For years, every health-care expert in Alberta has said that one of the main solutions for better emergency room access is more long-term care beds. The government has said it, Alberta Health Services has said it, doctors and advocacy groups have pushed for it, but the situation never improves. In fact, it has gotten worse.
The province currently has 14,574 nursing home beds — at least 50 fewer than in early 2008 and an inconsequential increase from the 14,500 that existed in 1992. The paralysis on this critical issue is one of the great failings of the ruling Tories. Former premier Ed Stelmach vowed to build 1,000 long-term beds per year. But facility operators say new spaces frequently replace aging capacity that's being closed down. Of the 511 beds announced by the Redford government in December, only 30 are 24-hour nursing home spaces, with the remainder being supported living beds for residents without complex medical needs.
The government's failure to deliver more long-term care beds is a key reason behind the excessive waits in the province's emergency rooms, according to Dr. Paul Parks, past president of the Alberta Medical Association's emergency medical section. The recent Alberta Health Quality Council report on the province's health-care system said that six to eight per cent of hospital beds are occupied by patients waiting for access to supportive living and long-term care facilities, calling it "an inefficient use of a critically limited resource that further contributes to high in-patient occupancy bed rates."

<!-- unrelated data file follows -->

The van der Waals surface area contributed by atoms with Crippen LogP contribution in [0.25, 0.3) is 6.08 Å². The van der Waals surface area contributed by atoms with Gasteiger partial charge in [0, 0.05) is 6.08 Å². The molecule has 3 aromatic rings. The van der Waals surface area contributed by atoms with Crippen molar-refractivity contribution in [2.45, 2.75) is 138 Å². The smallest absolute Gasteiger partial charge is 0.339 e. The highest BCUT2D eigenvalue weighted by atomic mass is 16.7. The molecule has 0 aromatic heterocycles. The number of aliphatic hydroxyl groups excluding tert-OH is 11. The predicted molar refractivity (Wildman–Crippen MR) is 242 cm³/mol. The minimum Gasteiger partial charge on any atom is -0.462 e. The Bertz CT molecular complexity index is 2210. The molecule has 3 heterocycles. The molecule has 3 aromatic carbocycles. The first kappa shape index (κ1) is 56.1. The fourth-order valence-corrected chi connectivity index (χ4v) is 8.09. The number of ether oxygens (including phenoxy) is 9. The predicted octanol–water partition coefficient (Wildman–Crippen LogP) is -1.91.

Chloe Atkins, an associate professor at the University of Calgary who specializes in medical ethics, recently wrote on these pages that she is one of the "bed blockers." With a chronic illness that occasionally keeps her hospitalized for long periods, she blocks the move of patients from the emergency ward, causing a backup in the system. Atkins says she does not require a long-term care bed, simply better federal tax breaks that would allow her to make her house more accessible. It is another simple solution that governments at two levels fail to grasp, let alone resolve.
In its 2012 budget, the provincial government announced $25 million for three home-care initiatives for seniors. Among them is a new program, Destination Home, designed to help seniors return home as quickly as possible after a hospital stay and avoid unnecessary hospital visits. Specifics were thin, with the government saying it was developing the program for gradual implementation over the next three years. Also announced were new adult day program spaces for 440 home care and better access to 24-hour on-call registered nurses for home care.
Considering the inability of the province to resolve this issue over the years, we won't be holding our breath.
Calgary Herald, Mon Mar 12 2012